Which Joe gave his name to ‘sloppy joes’? We look at five interesting sandwiches and their lexical origins.
The part of the telephone book that lists residential and business telephone numbers in alphabetical order by name, usually without any advertising copy.
- ‘You could just open up the white pages and start calling people at random and offering to sell them Herbalife.’
- ‘The page he was looking at was at the end of the R's and the beginning of the S's in the white pages.’
- ‘He then turned to the white pages of the phone book, which is how he found Marise Stillman.’
- ‘With all the land lines and hand phones that we have, the monthly phone bill statement is about the size of the Peking white pages.’
- ‘Tim Kay, for example, was a Caltech computer scientist who had written a program for one of the first search engines for Internet white pages.’
- ‘I got the number from the white pages, rang it, and got into their automated phone system.’
- ‘To obtain a fire permit or get advice phone your local Rural Fire Service in the white pages.’
- ‘Their telephone number is in the white pages or community service pages of your local telephone book.’
- ‘It also assists the parent company in publishing the official white pages directories for Mumbai and Delhi.’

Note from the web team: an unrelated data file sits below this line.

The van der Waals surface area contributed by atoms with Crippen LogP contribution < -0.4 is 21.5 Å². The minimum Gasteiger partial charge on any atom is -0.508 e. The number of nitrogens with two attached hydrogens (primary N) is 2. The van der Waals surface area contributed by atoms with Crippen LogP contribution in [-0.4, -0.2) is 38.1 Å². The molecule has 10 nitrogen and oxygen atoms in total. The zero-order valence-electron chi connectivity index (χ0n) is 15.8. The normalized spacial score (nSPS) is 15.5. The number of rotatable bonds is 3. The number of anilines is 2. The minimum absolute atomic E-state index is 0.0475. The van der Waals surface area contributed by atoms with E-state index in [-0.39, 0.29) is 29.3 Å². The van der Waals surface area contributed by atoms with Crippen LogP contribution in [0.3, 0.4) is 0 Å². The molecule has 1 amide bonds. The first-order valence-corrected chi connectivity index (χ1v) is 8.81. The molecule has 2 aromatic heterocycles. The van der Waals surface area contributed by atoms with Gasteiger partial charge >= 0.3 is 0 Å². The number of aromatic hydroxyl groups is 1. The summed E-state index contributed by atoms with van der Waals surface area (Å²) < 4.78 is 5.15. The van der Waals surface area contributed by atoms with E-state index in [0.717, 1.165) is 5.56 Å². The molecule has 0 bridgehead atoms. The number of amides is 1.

- ‘So many people in Griffith are called Barbaro - check out the white pages, its like Smith.’
- ‘His Washington, D.C., office number and address are listed in the white pages.’
- ‘Switchboard will offer its localized content package, including electronic yellow and white pages and customized regional maps, to WorldGate subs.’
- ‘With only a small percentage of mobile phone numbers listed in the white pages, the people who are accessible to us are increasingly only those we have chosen to exchange our mobile phone number with.’
- ‘De Jong set about tracking down the original owner of the picture by going through the white pages.’
We take a look at several popular, though confusing, punctuation marks.
From Afghanistan to Zimbabwe, discover surprising and intriguing language facts from around the globe.
The definitions of ‘buddy’ and ‘bro’ in the OED have recently been revised. We explore their history and increase in popularity.